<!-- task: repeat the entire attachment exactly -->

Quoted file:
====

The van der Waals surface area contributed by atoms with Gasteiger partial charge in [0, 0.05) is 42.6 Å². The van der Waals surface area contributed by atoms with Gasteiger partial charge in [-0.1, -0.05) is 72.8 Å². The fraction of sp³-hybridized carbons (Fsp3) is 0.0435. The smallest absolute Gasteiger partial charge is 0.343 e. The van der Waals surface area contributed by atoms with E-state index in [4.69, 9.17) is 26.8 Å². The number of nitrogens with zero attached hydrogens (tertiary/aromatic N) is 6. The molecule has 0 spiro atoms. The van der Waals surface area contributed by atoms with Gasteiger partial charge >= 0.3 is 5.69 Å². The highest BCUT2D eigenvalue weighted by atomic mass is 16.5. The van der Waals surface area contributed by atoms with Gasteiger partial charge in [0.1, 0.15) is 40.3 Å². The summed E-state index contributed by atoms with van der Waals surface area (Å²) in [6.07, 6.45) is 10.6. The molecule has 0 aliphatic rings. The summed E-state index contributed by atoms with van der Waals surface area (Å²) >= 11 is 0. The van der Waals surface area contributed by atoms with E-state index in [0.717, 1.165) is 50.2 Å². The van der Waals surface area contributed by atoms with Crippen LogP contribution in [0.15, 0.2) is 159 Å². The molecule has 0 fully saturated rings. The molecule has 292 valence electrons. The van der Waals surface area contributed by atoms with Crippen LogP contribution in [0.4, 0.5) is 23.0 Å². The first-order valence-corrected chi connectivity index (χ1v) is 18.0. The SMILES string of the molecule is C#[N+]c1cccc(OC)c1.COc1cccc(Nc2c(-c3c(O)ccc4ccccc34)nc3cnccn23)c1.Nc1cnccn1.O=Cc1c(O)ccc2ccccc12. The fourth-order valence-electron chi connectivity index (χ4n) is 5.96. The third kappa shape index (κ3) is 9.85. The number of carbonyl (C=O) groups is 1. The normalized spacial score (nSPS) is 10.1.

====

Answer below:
The van der Waals surface area contributed by atoms with Gasteiger partial charge in [0, 0.05) is 42.6 Å². The van der Waals surface area contributed by atoms with Gasteiger partial charge in [-0.1, -0.05) is 72.8 Å². The fraction of sp³-hybridized carbons (Fsp3) is 0.0435. The smallest absolute Gasteiger partial charge is 0.343 e. The van der Waals surface area contributed by atoms with E-state index in [4.69, 9.17) is 26.8 Å². The number of nitrogens with zero attached hydrogens (tertiary/aromatic N) is 6. The molecule has 0 spiro atoms. The van der Waals surface area contributed by atoms with Gasteiger partial charge >= 0.3 is 5.69 Å². The highest BCUT2D eigenvalue weighted by atomic mass is 16.5. The van der Waals surface area contributed by atoms with Gasteiger partial charge in [0.1, 0.15) is 40.3 Å². The summed E-state index contributed by atoms with van der Waals surface area (Å²) in [6.07, 6.45) is 10.6. The molecule has 0 aliphatic rings. The summed E-state index contributed by atoms with van der Waals surface area (Å²) >= 11 is 0. The van der Waals surface area contributed by atoms with E-state index in [0.717, 1.165) is 50.2 Å². The van der Waals surface area contributed by atoms with Crippen LogP contribution in [0.15, 0.2) is 159 Å². The molecule has 0 fully saturated rings. The molecule has 292 valence electrons. The van der Waals surface area contributed by atoms with Crippen LogP contribution in [0.4, 0.5) is 23.0 Å². The first-order valence-corrected chi connectivity index (χ1v) is 18.0. The SMILES string of the molecule is C#[N+]c1cccc(OC)c1.COc1cccc(Nc2c(-c3c(O)ccc4ccccc34)nc3cnccn23)c1.Nc1cnccn1.O=Cc1c(O)ccc2ccccc12. The fourth-order valence-electron chi connectivity index (χ4n) is 5.96. The third kappa shape index (κ3) is 9.85. The number of carbonyl (C=O) groups is 1. The normalized spacial score (nSPS) is 10.1.